Loan shark practice hits hungry elderly

Andrew Mekgweng and his wife Rebecca, who are on medication for their chronic illnesses, cannot apply for state's food hampers as their IDs and Sassa cards are with a loan shark./Dimakatso Modipa
Andrew Mekgweng and his wife Rebecca, who are on medication for their chronic illnesses, cannot apply for state's food hampers as their IDs and Sassa cards are with a loan shark./Dimakatso Modipa

Many poor, elderly people are not able to register for free government food parcels as their identity and social grant cards are held by loan sharks.

Sowetan spoke to three pensioners from Mamelodi, east of Pretoria, who missed out on food parcels which were part of government's relief efforts during the lockdown.

Township loan sharks, commonly known as mashonisa, keep pensioners' grant cards and their ID cards as a "guarantee" until the 30-day loan has been repaid, mostly at grossly illegal interest, which can be 100% in other cases.

The three pensioners said they were forced to borrow again from the mashonisa to be able to buy groceries.

Daniel Maluleka, 64, said he was desperate to get the free food parcels which were being distributed in the township since the lockdown started.

"It's now difficult for me to register for these food parcels because I don't have my ID with me because... I was desperate to put food on the table [and went to a mashonisa]."

Maluleka said his monthly pension grant was unable to last him a week as he was taking care of two of his unemployed adult children and their two children.

"My Sassa card and ID are currently in the hands of a loan shark and I'm afraid when I get paid my grant next month the loan shark will take all my money and I have to go back and borrow from him again," he said.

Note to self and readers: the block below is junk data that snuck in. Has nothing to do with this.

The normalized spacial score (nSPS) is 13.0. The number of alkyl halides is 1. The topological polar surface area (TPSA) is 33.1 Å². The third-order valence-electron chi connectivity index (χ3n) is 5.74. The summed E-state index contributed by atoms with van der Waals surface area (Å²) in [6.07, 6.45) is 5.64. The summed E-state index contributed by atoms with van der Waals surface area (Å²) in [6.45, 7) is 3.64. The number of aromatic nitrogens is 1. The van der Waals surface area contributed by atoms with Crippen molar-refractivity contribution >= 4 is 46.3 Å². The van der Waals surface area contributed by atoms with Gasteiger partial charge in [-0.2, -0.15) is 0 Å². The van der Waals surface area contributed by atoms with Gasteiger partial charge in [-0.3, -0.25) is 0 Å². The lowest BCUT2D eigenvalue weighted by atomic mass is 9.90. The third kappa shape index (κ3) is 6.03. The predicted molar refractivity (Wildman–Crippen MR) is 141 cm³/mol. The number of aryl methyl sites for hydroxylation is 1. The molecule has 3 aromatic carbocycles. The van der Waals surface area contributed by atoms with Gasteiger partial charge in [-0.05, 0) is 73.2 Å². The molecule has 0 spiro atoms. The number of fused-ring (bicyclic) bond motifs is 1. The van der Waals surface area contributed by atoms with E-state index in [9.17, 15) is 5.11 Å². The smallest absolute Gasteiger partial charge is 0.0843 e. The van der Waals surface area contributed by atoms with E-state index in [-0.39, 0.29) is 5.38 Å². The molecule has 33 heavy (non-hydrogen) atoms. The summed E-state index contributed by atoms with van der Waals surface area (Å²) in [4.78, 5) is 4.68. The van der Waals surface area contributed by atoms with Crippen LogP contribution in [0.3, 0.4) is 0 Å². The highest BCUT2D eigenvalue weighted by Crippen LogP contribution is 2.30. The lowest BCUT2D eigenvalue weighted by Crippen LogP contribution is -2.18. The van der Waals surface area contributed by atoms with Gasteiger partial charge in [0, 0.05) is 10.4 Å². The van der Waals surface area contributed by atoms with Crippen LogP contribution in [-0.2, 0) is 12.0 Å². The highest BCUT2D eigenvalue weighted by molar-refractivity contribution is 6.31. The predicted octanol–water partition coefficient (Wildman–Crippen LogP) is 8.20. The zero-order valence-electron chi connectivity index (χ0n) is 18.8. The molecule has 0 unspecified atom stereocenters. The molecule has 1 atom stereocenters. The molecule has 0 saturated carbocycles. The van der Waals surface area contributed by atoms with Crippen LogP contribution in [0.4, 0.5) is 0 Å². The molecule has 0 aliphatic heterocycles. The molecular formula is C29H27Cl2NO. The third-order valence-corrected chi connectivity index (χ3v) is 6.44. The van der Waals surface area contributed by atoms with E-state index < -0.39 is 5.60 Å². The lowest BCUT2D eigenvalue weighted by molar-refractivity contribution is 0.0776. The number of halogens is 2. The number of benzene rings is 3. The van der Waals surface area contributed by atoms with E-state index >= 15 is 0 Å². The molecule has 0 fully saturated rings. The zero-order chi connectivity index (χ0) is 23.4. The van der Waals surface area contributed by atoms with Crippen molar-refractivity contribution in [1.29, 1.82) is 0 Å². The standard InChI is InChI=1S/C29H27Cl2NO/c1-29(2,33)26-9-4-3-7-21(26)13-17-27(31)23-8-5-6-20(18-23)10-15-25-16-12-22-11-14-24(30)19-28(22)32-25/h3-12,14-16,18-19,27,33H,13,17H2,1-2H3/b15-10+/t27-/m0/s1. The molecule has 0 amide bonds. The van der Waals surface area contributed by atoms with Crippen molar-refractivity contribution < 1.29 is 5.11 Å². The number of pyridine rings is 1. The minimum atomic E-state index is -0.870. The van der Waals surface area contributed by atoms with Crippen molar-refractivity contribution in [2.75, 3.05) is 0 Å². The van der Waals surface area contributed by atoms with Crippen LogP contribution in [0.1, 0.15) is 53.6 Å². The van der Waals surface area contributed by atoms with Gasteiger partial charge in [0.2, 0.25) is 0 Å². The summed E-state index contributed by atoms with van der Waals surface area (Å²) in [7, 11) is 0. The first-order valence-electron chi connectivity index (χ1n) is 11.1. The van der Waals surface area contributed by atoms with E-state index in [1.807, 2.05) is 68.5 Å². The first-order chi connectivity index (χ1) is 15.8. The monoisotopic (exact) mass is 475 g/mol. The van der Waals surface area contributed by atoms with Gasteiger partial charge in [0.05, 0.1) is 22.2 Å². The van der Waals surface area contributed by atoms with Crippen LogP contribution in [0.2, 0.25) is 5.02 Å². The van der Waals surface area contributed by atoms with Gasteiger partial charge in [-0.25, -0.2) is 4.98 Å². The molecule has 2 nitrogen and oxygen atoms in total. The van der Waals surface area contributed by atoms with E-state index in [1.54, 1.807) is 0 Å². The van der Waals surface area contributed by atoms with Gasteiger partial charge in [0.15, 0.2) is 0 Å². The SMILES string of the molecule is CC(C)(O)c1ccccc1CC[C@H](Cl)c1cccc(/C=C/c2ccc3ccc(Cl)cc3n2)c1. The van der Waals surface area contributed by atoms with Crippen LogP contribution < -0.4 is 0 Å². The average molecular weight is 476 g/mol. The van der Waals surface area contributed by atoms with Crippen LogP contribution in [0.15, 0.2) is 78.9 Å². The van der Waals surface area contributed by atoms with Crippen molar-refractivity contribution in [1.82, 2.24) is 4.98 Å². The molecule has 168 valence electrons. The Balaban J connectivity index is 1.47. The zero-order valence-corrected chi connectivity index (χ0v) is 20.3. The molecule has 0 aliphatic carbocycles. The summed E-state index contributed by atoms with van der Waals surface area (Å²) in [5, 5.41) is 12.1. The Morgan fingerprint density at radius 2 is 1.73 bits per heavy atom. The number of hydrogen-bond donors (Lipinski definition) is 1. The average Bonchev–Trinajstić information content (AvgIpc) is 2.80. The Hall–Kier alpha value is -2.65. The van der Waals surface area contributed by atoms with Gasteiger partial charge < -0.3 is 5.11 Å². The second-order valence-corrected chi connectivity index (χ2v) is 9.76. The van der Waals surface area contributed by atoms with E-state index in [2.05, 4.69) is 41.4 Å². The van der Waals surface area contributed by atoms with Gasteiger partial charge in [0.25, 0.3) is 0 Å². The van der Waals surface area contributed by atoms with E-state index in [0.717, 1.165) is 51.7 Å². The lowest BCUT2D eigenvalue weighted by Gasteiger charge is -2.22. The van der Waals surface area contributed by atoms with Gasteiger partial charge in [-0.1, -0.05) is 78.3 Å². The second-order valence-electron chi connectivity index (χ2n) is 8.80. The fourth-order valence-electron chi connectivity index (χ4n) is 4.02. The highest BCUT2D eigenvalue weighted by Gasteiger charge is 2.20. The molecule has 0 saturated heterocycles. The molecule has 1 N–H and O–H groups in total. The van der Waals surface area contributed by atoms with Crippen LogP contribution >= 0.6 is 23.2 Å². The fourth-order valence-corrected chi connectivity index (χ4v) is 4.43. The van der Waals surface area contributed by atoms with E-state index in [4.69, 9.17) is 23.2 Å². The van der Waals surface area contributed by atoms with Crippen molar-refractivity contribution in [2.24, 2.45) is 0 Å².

Andrew Mekgweng, 76, and his wife Rebecca, 74, owed a loan shark a combined R1,600 and also owed a spaza shop for groceries they took on credit.

"Me and my wife have chronic illnesses and we live mainly on porridge... we eat porridge for breakfast, lunch and supper because food runs out and I don't know who to turn to," Mekgweng said.

He said the food parcels from the government would rescue them at least until the end of the month.

Zakaria Motaung, 66, said he lived with his sister-in-law and nine grandchildren.

"I honestly have no other choice but to get a loan to survive these hard times... my family is still going hungry hence we do need the food parcels."

Sassa spokesperson Paseka Letsatsi said: "Sassa urges all social grant beneficiaries not to use their social grants and payment cards to obtain loans, and cede their cards as guarantees for repayment."

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